project description
break it! if you find something that doesn’t work as expected, please report the bug. a minimal testcase that we can add to our testsuite would be awesome (should run with Node.js and jsshell, print deterministic results to stdout)
tell us what features or changes you need join us in #ghcjs on freenode, or create a ticket on github. In particular ideas that might need a change to the GHC patch should be reported quickly, we don’t want to be too late to merge in GHC 7.8!
make your favourite Haskell library work with GHCJS submit implementations of foreign functions required by your lib (or dependencies) to the (shims)[https://github.com/ghcjs/shims] repository
make bindings for your favourite JavaScript library or API See ghcjs-canvas and ghcjs-jquery for examples.
extend the Cabal patch to support bundling and installing .js files with packages We can install packages with cabal install --ghcjs package, but JavaScript files cannot be installed and linked automatically yet. Add some fields to the .cabal file format for this, and make sure that they get installed correctly.
more DOM support in ghcjs-base Add a new module with DOM functions like getElementById to ghcjs-base.
split the gloss package Gloss works with GHCJS, (examples: zen tree styrene lens pong ) we have a backend that draws on a Canvas, but the package depends on OpenGL, which makes installation more difficult. Split Gloss into an OpenGL part (gloss) and a non-OpenGL part (gloss-base) to make installation with GHCJS easier.
Web GUI framework bindings Make a high-level Web GUI library, either doing low-level DOM directly, or by binding an existing GUI library like YUI or jQuery-UI
FRP GUI bindings FRP libraries like sodium or reactive-banana run out of the box, or with minor changes, with GHCJS, but we don’t have a convenient way to set up a reactive user interface yet.
a better stepeval/debugger we have a few examples showing the heap and stack when reducing a computation with step by step: ghcjs reduce. It would be nice to add a user interface to step through the evaluation, and to be able to interact more with the objects on the heap/stack (expanding/collapsing the view of the objects, changing the values)

6 thoughts on “GHCJS introduction – Concurrent Haskell in the browser

  1. This really looks great!

    I ported some of my code to see if it works and surprisingly big part actually does. Currently the performance is bit low but I understand it will get better. Do you have any estimates on how faster you can get? Right now I have about 10x slowdown compared to pure Haskell code.

    • It’s a bit hard to make estimates since there are so many variables. Some things are just inherently slower in JavaScript, unless we would go the really low level asm.js route, which would make JS interaction a lot less convenient, and require us to do all memory management manually. Due to the dynamic nature of JS, objects have a bit more overhead than GHC’s heap objects, and we cannot do tricks like pointer tagging in JS since we don’t have pointers.

      Some remarks:
      - When JS engines get native tail calls (ECMAScript 6), we can switch to direct function calls, instead of the current main loop, which would hopefully give us a nice speed boost (all our Haskell calls are in tail position already)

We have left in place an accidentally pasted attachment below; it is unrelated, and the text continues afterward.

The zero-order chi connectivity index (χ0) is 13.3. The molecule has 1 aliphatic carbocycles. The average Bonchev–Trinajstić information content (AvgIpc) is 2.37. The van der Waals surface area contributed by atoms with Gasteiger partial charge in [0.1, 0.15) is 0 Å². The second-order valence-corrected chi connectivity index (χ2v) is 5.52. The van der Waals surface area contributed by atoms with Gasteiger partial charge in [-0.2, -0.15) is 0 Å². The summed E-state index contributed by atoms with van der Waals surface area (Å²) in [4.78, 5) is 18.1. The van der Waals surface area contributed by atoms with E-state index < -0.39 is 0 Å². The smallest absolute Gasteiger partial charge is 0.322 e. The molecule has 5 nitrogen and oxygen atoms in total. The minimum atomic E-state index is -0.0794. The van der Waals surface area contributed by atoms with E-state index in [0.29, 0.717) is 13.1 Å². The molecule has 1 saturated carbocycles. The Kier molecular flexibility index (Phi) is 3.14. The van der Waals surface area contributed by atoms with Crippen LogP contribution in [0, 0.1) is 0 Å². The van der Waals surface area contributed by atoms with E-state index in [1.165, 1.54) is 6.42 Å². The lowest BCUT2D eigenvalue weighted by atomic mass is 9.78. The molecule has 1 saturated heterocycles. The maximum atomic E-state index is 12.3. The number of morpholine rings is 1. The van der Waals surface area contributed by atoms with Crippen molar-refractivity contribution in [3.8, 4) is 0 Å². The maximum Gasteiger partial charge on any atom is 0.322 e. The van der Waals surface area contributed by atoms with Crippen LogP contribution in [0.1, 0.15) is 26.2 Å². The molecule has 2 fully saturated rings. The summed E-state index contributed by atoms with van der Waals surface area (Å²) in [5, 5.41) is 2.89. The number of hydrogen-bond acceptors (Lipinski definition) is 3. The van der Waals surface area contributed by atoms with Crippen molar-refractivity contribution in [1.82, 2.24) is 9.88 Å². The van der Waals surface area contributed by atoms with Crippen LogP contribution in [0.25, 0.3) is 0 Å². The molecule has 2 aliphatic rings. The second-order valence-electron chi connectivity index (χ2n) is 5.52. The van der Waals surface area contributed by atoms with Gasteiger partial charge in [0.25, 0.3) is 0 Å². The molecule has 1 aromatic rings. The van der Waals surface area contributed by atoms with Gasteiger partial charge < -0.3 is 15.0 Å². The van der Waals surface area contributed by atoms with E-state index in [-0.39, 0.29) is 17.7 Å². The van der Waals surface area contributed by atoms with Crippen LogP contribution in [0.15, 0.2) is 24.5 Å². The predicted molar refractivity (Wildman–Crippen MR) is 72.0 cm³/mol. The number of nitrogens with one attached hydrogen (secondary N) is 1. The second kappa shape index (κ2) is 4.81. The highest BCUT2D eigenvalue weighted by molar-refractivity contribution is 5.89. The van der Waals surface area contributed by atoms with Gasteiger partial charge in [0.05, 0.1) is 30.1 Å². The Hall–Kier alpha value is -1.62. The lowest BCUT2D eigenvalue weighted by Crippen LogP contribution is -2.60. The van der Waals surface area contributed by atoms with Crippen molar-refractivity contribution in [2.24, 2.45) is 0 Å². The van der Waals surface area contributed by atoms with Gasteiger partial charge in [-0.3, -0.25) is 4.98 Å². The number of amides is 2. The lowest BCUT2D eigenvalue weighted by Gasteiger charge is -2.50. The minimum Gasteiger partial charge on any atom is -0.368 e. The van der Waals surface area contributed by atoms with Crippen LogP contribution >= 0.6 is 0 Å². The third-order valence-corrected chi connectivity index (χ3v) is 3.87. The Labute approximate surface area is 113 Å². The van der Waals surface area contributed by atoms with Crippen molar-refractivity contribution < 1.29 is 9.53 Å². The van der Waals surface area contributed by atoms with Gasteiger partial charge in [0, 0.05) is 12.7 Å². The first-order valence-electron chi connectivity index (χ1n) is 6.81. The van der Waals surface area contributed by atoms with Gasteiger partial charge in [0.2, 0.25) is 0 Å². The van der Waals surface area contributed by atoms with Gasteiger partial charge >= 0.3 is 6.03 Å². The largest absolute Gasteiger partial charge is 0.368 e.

- In Firefox we expect a good speedup when they add a generational garbage collector (they’re working on that). It’s often 2-3x slower than v8 at the moment.
      - JSBN (the bignumber library we use for integer-gmp support) is extremely slow compared to GMP, a lot can be gained here
      - direct tail calls are currently not yet converted to loops, this can give some improvement in specific cases
      - ByteArray# (used by Text, vector, UArray etc) is currently relatively slow, hardcoded big-endian in a DataView. That’s going to be switched to typed arrays, which should be a lot faster.
      - we can remove one level of indirection when checking object types (checking whether something is already evaluated, this is done extremely often), but effect on performance is unknown so far.
      - there is probably a lot of opportunity for low level optimizations, improving bit twiddling code etc.

      I haven’t done any optimization work recently (when I started writing the new code generator i did some bytecode tracing with v8 to see if our code would be optimized decently), so there might be more opportunities for optimization. Specific situations can probably be optimized quite a bit, but I wouldn’t bet on spectacular general improvements until JavaScript engines help us a bit.

    • Unfortunately the free optimizations come at the cost of being limited to a very small subset of JavaScript. GHCJS currently compiles Haskell closures to JavaScript objects, relying on the JavaScript garbage collector for most of the memory management work.
      This means that we can also easily stick arbitrary JS values in Haskell objects, pass Haskell thunks around in JS, etc. With asm.js everything would have to go through some layer that maps between the JavaScript and the asm.js Haskell heap objects.
      Also we would need to port GHC’s garbage collector and RTS. Emscripten might help here again, since they are written in Cmm and C, both of which can be compiled to LLVM.
      A last issue is that compiled Haskell code does lots of tail calls, which are not yet supported directly by JavaScript. I’m not sure if emscripten can deal with the generated code at all. Perhaps ECMAScript 6 will solve this if native tail calls are added to JS.

      So it’s not quite free optimizations…. That said, we have supported multiple code generators in the past (the one described in this post was a secondary experimental generator for the past 6 months), so if someone wants to experiment with LLVM/emscripten compilation we would welcome that.

    • There is no support yet, and doing it accurately is rather hard due to all the optimizations like inlining and specialization that happen to the code. I think we will add something a bit more limited, mapping only to the function but not the exact line.